ROUTING PERMUTATIONS ON GRAPHS VIA MATCHINGS
, 1994
"... A class of routing problems on connected graphs G is considered. Initially, each vertex v of G is occupied by a "pebble " that has a unique destination (v) in G (so that r is a permutation of the vertices of G). It is required that all the pebbles be routed to their respective destinations ..."
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A class of routing problems on connected graphs G is considered. Initially, each vertex v of G is occupied by a "pebble " that has a unique destination (v) in G (so that r is a permutation of the vertices of G). It is required that all the pebbles be routed to their respective destinations by performing a sequence of moves of the following type: A disjoint set of edges is selected, and the pebbles at each edge’s endpoints are interchanged. The problem of interest is to minimize the number of steps required for any possible permutation r. This paper investigates this routing problem for a variety of graphs G, including trees, complete graphs, hypercubes, Cartesian products of graphs, expander graphs, and Cayley graphs. In addition, this routing problem is related to certain network flow problems, and to several graph invariants including diameter, eigenvalues, and expansion coefficients.
ROUTING NUMBERS OF CYCLES, COMPLETE BIPARTITE GRAPHS, AND HYPERCUBES
, 2010
"... The routing number rt(G) of a connected graph G is the minimum integer r so that every permutation of vertices can be routed in r steps by swapping the ends of disjoint edges. In this paper, we study the routing numbers of cycles, complete bipartite graphs, and hypercubes. We prove that rt(Cn) = n ..."
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The routing number rt(G) of a connected graph G is the minimum integer r so that every permutation of vertices can be routed in r steps by swapping the ends of disjoint edges. In this paper, we study the routing numbers of cycles, complete bipartite graphs, and hypercubes. We prove that rt(Cn) = n − 1(forn≥3) and for s ≥ t, rt(Ks,t) = ⌊ 3s ⌋ + O(1). We also prove 2t n +1 ≤ rt(Qn) ≤ 2n − 2forn≥3. The lower bound rt(Qn) ≥ n + 1 was previously conjectured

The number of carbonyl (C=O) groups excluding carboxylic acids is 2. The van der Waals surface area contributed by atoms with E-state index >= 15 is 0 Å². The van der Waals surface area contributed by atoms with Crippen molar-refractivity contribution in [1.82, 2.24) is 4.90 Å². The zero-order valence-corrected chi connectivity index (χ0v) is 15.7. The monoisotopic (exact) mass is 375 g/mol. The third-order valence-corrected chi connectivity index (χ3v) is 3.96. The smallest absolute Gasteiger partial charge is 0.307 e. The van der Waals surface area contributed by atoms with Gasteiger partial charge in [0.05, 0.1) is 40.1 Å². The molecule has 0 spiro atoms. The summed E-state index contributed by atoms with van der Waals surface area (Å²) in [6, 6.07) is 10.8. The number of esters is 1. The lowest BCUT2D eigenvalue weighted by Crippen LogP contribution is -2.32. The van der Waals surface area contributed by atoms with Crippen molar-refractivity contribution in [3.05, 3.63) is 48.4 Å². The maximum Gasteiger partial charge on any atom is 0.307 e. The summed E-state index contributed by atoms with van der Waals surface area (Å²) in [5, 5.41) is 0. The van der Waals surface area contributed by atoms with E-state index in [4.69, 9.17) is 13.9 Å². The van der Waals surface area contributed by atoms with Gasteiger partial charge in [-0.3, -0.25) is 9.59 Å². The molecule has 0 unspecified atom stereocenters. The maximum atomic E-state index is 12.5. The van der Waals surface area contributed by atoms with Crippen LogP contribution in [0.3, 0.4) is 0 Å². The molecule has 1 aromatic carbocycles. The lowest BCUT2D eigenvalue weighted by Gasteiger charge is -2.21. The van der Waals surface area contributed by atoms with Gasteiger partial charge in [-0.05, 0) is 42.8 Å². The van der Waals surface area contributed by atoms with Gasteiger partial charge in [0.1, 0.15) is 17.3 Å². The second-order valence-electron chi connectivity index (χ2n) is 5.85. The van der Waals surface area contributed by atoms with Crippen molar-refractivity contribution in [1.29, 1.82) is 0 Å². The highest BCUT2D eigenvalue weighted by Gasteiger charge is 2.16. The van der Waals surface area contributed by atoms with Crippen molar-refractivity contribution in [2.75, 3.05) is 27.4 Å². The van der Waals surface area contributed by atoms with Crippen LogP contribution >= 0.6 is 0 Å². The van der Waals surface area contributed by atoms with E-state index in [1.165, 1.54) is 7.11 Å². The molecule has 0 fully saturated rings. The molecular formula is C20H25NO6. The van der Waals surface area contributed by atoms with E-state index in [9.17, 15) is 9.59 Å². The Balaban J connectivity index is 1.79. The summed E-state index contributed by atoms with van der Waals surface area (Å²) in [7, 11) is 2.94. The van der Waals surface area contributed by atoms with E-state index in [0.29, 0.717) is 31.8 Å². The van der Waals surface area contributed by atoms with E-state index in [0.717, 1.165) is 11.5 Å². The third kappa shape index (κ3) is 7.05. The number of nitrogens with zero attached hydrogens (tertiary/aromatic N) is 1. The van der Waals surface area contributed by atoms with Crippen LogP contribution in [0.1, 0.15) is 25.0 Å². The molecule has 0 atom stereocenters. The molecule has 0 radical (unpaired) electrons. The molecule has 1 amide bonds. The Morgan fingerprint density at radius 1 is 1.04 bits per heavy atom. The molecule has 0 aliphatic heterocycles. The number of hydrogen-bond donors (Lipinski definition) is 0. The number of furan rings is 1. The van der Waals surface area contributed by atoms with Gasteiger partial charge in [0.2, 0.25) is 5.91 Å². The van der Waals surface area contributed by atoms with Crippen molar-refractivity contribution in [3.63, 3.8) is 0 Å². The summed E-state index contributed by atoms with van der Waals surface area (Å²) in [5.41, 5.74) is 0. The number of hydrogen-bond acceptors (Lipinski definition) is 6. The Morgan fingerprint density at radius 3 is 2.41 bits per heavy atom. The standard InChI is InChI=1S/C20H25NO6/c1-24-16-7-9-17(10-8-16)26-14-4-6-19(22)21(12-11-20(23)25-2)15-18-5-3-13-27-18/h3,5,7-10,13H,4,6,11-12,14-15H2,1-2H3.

c ○ 1999 Society for Industrial and Applied Mathematics OPTIMAL BOUNDS FOR MATCHING ROUTING ON TREES ∗
"... Abstract. The permutation routing problem is studied for trees under the matching model. By introducing a novel and useful (socalled) caterpillar tree partition, we prove that any permutation on an nnode tree (and thus graph) can be routed in 3 n + O(log n) steps. This answers an open 2 ..."
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Abstract. The permutation routing problem is studied for trees under the matching model. By introducing a novel and useful (socalled) caterpillar tree partition, we prove that any permutation on an nnode tree (and thus graph) can be routed in 3 n + O(log n) steps. This answers an open 2
Optimal Permutation Routing for Lowdimensional Hypercubes
, 2006